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Anolis conspersus GARMAN, 1887

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Higher TaxaAnolidae, Iguania, Sauria, Squamata (lizards)
SubspeciesAnolis conspersus conspersus GARMAN 1887
Anolis conspersus lewisi GRANT 1940 
Common NamesE: Cayman Islands Blue-fanned Anole, Grand Cayman blue-fanned anole, Grand Cayman Anole 
SynonymAnolis conspersus GARMAN 1887: 273
Anolis utowanae BARBOUR 1932
Anolis conspersus conspersus — GRANT 1941: 21
Anolis utowanae — SMITH & TAYLOR 1950: 62
Anolis utowanae — HARDY 1969: 116
Anolis conspersus — SCHWARTZ & HENDERSON 1991: 240
Norops utowanae — LINER 1994
Norops utowanae — NICHOLSON 2002
Norops conspersus — NICHOLSON 2002
Anolis utowanae — LINER 2007
Norops utowanae — NICHOLSON et al. 2012
Norops conspersus conspersus — NICHOLSON et al. 2012
Norops conspersus conspersus — NICHOLSON et al. 2018

Anolis conspersus lewisi GRANT 1941: 23
Anolis grahami lewisi — BARBOUR & LOVERIDGE 1946
Anolis conspersus lewisi — PAGODA 2011
Norops conspersus lewisi — NICHOLSON et al. 2012
Norops conspersus lewisi — NICHOLSON et al. 2018 
DistributionCayman I

conspersus Grand Cayman I., western half; Booby Cay. Type locality: Grand Cayman Island, Cayman Islands.

lewisi: Grand Cayman I., eastern half, typical individuals along northeastern coast.

utowanae: Mexico (coastal Sinaloa); Type locality: ten miles north of Mazatlán, Sinaloa (probably in error).  
TypesSyntypes: UMMZ 63089 (2), USNM 39292
Syntype: ANSP 23009; West Indies, Grand Cayman.
Holotype: MCZ 45106 [lewisi]
Holotype: MCZ 31035 [utowanae] 
DiagnosisOriginal description (GARMAN 1887): Head large, about one and three.fourths times as long as broad, longer than the tibia. Forehead concave. Frontal ridges low. Occiput concave. Scales on the sides and top of the head with low blunt keels.
Scales of the supraorbital semicircles enlarged, separated mesially by a single series of scales. Ten to fifteen enlarged keeled supraocular scales, the largest of which is separated from the supraorbitals by a single series of granules. occipital small, about the size of the ear-opening, separated froin the supraorbitals by three or four series of scales. Cantlius rostralis sharp, prominent; canthal scales four. Loreal rows five. Six labials to below the centre of the eye. Ear-opening small, vertical diameter much the greater. Gular appendage rather large, the fold reaching as far backward as the axil, less developed in the female. Gular scales flat, with faint indication of an obtuse keel. Body not compressed; a slight nuchal fold in the male; no dorsal fold, Dorsal scales small, granular, smooth orobtusely keeled, a little larger in several of the vertebral rows; ventral scales larger. Limbs moderate; the adpressed hind leg reaches the orbit; digital expansions moderate; lamellze under phalanges ii and iii of the fourth toe twenty-four. Tail twice as long as head and body, compressed, less in fenlale, edged above with a series of strongly keeled scales. JIale with enlarged postanal scales.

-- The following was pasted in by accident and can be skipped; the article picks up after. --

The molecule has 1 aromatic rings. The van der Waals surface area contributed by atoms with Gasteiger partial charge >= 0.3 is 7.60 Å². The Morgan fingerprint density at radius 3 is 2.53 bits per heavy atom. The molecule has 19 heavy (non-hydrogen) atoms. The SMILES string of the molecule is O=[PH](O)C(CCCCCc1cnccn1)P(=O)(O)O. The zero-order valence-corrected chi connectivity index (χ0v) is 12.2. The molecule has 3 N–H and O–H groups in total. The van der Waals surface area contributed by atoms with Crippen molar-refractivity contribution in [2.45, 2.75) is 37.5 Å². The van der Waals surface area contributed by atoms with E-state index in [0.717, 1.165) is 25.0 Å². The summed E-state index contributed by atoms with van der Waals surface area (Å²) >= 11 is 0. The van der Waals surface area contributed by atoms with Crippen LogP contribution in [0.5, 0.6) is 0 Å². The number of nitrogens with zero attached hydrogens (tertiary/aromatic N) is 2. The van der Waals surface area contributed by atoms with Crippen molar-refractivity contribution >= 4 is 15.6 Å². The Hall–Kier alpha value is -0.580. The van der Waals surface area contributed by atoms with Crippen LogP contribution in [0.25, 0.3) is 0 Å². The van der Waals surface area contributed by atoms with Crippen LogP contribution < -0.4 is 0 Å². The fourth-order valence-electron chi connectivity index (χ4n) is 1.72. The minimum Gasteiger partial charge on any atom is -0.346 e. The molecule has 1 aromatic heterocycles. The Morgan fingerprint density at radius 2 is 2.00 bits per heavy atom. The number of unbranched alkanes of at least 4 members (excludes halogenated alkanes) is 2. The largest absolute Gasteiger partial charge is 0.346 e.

Adults yellowish-green to olivaceous, thickly sprinkled with small spots of light color, reddish or brownish in life; tail more uniform; belly bluish, presenting a clouded appearance toward flanks and chin. Goitre blue or purple.
Very young ones are light ashy or grayish on the back, white beneath; somewhat clouded with darker on flanks, limbs, chin and throat. The light spots or freckles first appear on the top and sides of the head, thence gradually spreading backward. Above the pelvis on the back there is a band of light color mliich narrowing backward extends to the middle of the tail, where it fades. On one specimen there is a small darli blotch at each side of the pelvic band; on the middle of tlle body there is a small transverse hour glass-shaped blotch with a smaller rounded spot of white at each side of it on the mesial line; it has a similar mark above the axils, and a dark spot on the occipital shield. On many individuals, old ancl young, the forehead ancl cheeks are brown. This species is closely allied to A. grahamiae accepted by Dr. Boulenger, whose form of description we have followed, more or less nearly, to facilitate comparisons. A. conspersus has a much smaller occipital scale, its canthal and frontal ridges are sharper, it has a single series between the supraorbitals on the crown; it has not the lilac color on tail and limbs, and its goitre is dark blue or purple, instead of crimson with yellow or white margin.

See also: Grant 1941: 21

Diagnosis (lewisi). “Snout normal, but without keeled scales; dorsal granules large with minute interstitial granules on shoulders.” (Grant 1941)

Detailed description (lewisi): of type, variation, color pattern etc.: Grant 1941.